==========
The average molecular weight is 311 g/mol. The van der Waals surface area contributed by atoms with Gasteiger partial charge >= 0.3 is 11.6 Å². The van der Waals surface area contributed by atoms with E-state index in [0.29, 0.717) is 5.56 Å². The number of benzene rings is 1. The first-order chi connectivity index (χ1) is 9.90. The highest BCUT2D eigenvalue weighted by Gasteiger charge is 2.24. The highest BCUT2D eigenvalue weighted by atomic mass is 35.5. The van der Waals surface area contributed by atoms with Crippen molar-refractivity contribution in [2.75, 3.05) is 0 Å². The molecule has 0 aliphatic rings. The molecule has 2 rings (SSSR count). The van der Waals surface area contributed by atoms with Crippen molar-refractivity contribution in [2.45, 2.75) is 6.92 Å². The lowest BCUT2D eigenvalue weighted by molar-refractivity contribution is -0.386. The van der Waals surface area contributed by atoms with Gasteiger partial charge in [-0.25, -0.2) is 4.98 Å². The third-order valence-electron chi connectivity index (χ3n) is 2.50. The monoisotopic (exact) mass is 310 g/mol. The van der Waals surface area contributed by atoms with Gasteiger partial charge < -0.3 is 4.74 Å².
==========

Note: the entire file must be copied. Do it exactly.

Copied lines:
The average molecular weight is 311 g/mol. The van der Waals surface area contributed by atoms with Gasteiger partial charge >= 0.3 is 11.6 Å². The van der Waals surface area contributed by atoms with E-state index in [0.29, 0.717) is 5.56 Å². The number of benzene rings is 1. The first-order chi connectivity index (χ1) is 9.90. The highest BCUT2D eigenvalue weighted by Gasteiger charge is 2.24. The highest BCUT2D eigenvalue weighted by atomic mass is 35.5. The van der Waals surface area contributed by atoms with Crippen molar-refractivity contribution in [2.75, 3.05) is 0 Å². The molecule has 0 aliphatic rings. The molecule has 2 rings (SSSR count). The van der Waals surface area contributed by atoms with Crippen molar-refractivity contribution in [2.45, 2.75) is 6.92 Å². The lowest BCUT2D eigenvalue weighted by molar-refractivity contribution is -0.386. The van der Waals surface area contributed by atoms with Gasteiger partial charge in [-0.25, -0.2) is 4.98 Å². The third-order valence-electron chi connectivity index (χ3n) is 2.50. The monoisotopic (exact) mass is 310 g/mol. The van der Waals surface area contributed by atoms with Gasteiger partial charge < -0.3 is 4.74 Å².